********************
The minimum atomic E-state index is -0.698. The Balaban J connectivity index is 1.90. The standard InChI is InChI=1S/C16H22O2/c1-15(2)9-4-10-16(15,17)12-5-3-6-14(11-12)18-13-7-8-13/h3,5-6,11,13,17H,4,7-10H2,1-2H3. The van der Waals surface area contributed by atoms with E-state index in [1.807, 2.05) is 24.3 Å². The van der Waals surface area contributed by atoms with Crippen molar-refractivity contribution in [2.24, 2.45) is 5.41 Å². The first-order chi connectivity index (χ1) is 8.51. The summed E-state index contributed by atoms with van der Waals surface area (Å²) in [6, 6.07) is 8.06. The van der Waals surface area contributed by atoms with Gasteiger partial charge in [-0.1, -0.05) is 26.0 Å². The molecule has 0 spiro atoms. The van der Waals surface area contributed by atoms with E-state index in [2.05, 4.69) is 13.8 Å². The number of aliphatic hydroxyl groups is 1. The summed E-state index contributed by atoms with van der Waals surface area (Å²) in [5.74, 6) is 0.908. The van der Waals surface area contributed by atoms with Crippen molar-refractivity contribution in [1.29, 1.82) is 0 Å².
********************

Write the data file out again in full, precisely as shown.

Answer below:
The minimum atomic E-state index is -0.698. The Balaban J connectivity index is 1.90. The standard InChI is InChI=1S/C16H22O2/c1-15(2)9-4-10-16(15,17)12-5-3-6-14(11-12)18-13-7-8-13/h3,5-6,11,13,17H,4,7-10H2,1-2H3. The van der Waals surface area contributed by atoms with E-state index in [1.807, 2.05) is 24.3 Å². The van der Waals surface area contributed by atoms with Crippen molar-refractivity contribution in [2.24, 2.45) is 5.41 Å². The first-order chi connectivity index (χ1) is 8.51. The summed E-state index contributed by atoms with van der Waals surface area (Å²) in [6, 6.07) is 8.06. The van der Waals surface area contributed by atoms with Gasteiger partial charge in [-0.1, -0.05) is 26.0 Å². The molecule has 0 spiro atoms. The van der Waals surface area contributed by atoms with E-state index in [2.05, 4.69) is 13.8 Å². The number of aliphatic hydroxyl groups is 1. The summed E-state index contributed by atoms with van der Waals surface area (Å²) in [5.74, 6) is 0.908. The van der Waals surface area contributed by atoms with Crippen molar-refractivity contribution in [1.29, 1.82) is 0 Å².